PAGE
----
Websites and mobile applications are the digital storefronts of eCommerce companies. The move to digital has lowered the entry barrier to establishing a retail business and made time and distance irrelevant in the pursuit of customer acquisition and sales. But the loss of in-person interaction has also introduced new and unique challenges – 

Low conversion rates

  • Subpar customer experience arising out of unoptimized customer journey
  • Misaligned digital marketing spend leading to poor ROI
  • Missed cross-sell and up-sell opportunities

Clickstream Analytics has proved to be a vital tool in addressing the above challenges faced by the eCommerce industry

What is Clickstream Analytics?

Before we take a closer look at how Clickstream Analytics addresses each of the challenge areas outlined above, let us try to understand – at a high level – what this technique/technology is really all about. 

To put very simply – a “clickstream” is a sequence (“stream”) of events that represent user actions (“clicks”) on a website or a mobile application. However, in practice, the ambit of clickstream extends beyond clicks to include product impressions, purchases and any such events that might be of relevance to the business.

Traditionally, such event collection on websites is done through the use of JavaScript-based trackers that send POST requests to remote collector servers that might then further enrich the incoming data and store it in formats appropriate for consumption by analytics systems.

Following is an indicative representation of a “page” view which is one of the basic events captured as part of clickstream



  “anonymousId”: “507f191e810c19729de860ea”,

  “channel”: “browser”,

  “context”: {

    “ip”: “”,

    “userAgent”: “Mozilla/5.0 (Macintosh; Intel Mac OS X 10_9_5) AppleWebKit/537.36 (KHTML, like Gecko) Chrome/40.0.2214.115 Safari/537.36”


  “name”: “Home”,

  “properties”: {

    “title”: “Welcome | Initech”,

    “url”: “”


  “receivedAt”: “2019-02-23T22:28:55.387Z”,

  “sentAt”: “2019-02-23T22:28:55.111Z”,

  “timestamp”: “2019-02-23T22:28:55.111Z”,

  “type”: “page”,

  “userId”: “97980cfea0067”,


Even the simplistic representation above can yield a treasure trove of information if stored and analyzed properly. Following are a few examples

  • anonymousId and userId – till such time a user logs signs up or logs in to the web/mobile application, the underlying system can generate a unique identifier and associate all actions by the user to such anonymousId. As soon as the user signs up/logs in – the userId can get associated and the anonymousIduserId mapping can be utilized to attribute the entire browsing history, even for the part before signup/login,  to the user. This helps in better modeling of user behaviour
  • ip – IP addresses can provide information regarding the geography from which the user is accessing the site/application. This, in turn, can be used both for enrichment of the user profile and/or for displaying geo/location-specific promotions/campaigns. Furthermore, in case the user interactions span across sessions where the user does not login/signup but continues to access from the same IP address – then the IP address can be used as yet another correlating factor to prepare a comprehensive browsing history. Finally, analysing geo-wise access patterns can also provide pointers as to deployment locations for services and/or CDNs that can deliver maximum user experience while optimizing infrastructure expenditure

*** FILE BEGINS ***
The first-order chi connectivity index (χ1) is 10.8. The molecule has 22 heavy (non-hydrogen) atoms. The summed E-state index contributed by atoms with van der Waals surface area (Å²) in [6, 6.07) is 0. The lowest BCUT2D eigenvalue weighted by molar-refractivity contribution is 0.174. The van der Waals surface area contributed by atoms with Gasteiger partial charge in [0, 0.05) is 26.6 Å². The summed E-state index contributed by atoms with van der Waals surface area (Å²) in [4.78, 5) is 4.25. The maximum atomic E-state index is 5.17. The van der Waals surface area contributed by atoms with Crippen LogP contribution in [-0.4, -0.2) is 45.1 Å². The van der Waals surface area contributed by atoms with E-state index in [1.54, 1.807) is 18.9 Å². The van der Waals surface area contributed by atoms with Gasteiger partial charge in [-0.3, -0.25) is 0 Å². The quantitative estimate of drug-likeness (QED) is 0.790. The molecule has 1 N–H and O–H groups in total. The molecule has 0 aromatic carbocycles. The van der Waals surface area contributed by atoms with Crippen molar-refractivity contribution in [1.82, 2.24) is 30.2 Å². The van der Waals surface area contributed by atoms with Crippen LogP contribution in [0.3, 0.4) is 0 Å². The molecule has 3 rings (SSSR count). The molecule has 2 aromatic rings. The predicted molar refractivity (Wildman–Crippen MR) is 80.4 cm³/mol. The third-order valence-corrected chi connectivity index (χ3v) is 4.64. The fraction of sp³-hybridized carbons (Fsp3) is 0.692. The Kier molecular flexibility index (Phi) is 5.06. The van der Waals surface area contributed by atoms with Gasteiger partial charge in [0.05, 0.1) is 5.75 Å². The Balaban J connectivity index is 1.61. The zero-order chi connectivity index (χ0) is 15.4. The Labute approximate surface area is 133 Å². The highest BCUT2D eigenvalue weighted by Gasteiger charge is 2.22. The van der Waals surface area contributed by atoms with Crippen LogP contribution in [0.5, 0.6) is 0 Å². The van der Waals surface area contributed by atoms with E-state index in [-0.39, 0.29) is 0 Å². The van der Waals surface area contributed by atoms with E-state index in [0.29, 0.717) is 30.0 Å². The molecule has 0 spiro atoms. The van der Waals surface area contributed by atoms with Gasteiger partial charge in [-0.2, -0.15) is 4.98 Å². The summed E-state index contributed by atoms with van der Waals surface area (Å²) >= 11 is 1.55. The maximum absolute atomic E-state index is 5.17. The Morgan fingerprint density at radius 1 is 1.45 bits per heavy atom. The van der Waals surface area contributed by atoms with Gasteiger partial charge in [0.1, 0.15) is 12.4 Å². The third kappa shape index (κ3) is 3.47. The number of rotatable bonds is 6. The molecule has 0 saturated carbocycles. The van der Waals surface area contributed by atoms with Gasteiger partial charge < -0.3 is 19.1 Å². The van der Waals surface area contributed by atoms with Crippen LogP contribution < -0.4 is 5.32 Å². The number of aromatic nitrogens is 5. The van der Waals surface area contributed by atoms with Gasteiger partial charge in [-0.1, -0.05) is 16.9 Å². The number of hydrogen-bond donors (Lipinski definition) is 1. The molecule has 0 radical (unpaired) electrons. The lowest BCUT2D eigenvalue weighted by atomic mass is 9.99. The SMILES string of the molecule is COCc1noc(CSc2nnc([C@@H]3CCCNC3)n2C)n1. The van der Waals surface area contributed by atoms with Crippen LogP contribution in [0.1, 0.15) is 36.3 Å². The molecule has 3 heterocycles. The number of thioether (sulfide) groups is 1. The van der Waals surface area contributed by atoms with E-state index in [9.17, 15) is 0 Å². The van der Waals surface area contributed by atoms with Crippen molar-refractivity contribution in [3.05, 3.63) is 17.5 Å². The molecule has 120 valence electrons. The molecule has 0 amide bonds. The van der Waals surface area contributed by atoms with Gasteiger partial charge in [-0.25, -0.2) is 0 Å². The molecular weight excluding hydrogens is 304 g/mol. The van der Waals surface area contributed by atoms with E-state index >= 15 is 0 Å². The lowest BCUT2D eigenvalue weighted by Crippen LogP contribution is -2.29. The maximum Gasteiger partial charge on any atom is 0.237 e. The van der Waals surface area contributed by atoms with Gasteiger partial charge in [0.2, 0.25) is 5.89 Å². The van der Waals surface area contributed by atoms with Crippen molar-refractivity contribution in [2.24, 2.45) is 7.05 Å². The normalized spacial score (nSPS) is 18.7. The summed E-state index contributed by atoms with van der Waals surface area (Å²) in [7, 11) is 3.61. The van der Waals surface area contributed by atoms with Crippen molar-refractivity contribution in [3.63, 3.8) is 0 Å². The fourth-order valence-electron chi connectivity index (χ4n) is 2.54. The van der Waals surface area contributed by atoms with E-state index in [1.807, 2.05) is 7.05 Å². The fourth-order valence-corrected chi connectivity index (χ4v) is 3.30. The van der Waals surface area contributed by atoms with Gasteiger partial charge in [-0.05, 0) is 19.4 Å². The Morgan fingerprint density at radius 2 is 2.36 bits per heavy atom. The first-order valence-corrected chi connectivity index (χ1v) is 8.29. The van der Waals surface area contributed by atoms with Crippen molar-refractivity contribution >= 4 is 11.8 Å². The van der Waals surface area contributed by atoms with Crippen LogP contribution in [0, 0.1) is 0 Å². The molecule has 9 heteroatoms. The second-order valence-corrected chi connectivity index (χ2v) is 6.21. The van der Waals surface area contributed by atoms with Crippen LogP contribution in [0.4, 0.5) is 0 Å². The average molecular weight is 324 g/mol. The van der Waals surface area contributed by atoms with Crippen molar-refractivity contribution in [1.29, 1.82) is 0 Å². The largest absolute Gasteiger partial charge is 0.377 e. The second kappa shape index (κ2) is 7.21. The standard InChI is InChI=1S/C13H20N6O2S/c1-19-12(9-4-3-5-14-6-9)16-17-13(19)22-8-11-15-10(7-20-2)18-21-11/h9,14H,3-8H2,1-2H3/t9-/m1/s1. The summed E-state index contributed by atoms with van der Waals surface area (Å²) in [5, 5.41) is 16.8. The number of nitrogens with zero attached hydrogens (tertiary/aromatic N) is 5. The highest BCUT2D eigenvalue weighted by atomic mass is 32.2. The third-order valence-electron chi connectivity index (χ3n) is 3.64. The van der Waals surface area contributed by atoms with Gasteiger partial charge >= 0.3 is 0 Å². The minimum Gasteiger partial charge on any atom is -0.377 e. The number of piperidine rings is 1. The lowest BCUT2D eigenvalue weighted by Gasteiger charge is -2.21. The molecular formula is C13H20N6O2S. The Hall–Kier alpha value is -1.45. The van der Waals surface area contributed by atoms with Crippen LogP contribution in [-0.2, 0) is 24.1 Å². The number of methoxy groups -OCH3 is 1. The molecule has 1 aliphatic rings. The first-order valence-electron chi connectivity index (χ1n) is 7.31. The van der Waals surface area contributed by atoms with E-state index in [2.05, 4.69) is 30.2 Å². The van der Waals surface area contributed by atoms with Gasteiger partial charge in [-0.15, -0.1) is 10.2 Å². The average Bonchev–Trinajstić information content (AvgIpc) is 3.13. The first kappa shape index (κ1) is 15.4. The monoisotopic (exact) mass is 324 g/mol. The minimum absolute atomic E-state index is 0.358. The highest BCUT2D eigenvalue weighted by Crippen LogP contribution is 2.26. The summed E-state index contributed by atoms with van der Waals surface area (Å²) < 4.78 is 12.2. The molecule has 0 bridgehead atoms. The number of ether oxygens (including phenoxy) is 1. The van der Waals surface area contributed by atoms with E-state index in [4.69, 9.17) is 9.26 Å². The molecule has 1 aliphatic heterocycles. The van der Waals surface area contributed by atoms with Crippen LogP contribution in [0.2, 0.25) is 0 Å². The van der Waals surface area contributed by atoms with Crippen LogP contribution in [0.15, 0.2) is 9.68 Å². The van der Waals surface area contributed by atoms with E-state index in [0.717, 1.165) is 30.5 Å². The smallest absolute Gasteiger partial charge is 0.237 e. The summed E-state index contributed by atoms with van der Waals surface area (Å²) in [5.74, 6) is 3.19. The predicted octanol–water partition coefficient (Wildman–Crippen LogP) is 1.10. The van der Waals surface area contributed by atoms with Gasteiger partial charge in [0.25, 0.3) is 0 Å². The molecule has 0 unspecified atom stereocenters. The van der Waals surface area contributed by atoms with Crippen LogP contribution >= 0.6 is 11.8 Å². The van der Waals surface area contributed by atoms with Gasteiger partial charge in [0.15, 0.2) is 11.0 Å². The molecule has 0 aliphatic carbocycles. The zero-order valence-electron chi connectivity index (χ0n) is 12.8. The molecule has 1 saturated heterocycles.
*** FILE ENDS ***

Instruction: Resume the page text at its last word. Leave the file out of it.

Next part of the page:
• channel and userAgent – help in identifying the device from which the access is occurring. Such identification can help in deciding marketing spend distribution across channels
  • sentAt and receivedAt – can help in identifying network latencies which might be degrading user experience. This can help in performing preventive maintenance

There are a plethora of analytics platforms that also provide JavaScript and/or mobile SDKs for capturing and sending (to the platform) such clickstream data. However this not a one-size-fits-all domain and the choice of platforms depends on the business problems the enterprise is trying to solve or the insights it is trying to gain.

Integrating multiple platforms has its own set of technology implementation and project management challenges. Hence there is a growing trend among  customers to gravitate towards Customer Data Infrastructure tools and platforms which can provide them with a single gateway to all the various clickstream analytics platforms

With that background about clickstream analytics now established – let us proceed to review how clickstream analytics can address the challenges mentioned at the beginning.


Various surveys/research have pegged conversion (a user session actually culminating in a purchase) to anywhere between 1.3% – 3%. This is despite the fact that any eCommerce site of the day worth its salt provides some manner of product recommendation to its customers. Typically there are specialized Recommender Engines and/or Market Basket Analysis  Systems that are responsible for such recommendations. However, both of these tools suffer from some inherent weaknesses.


Recommender Systems use either Collaborative Filtering or Content-based Filtering. The former essentially leverages past purchase behavior of users to provide recommendations. Therefore, it only considers the purchase once it’s completed, it does not take into consideration the users’ train of thought leading to the purchase. Individual user’s purchase propensity might not always be in sync with what other users in the same cluster/segment/category are purchasing. Content-based Filtering is farther removed from user intent and attempts to make a recommendation based on similarity of product being viewed with others. Market Basket Analysis depends on “also bought” purchase records. Again, it is post-purchase and does not take into account the product views leading up to the purchase.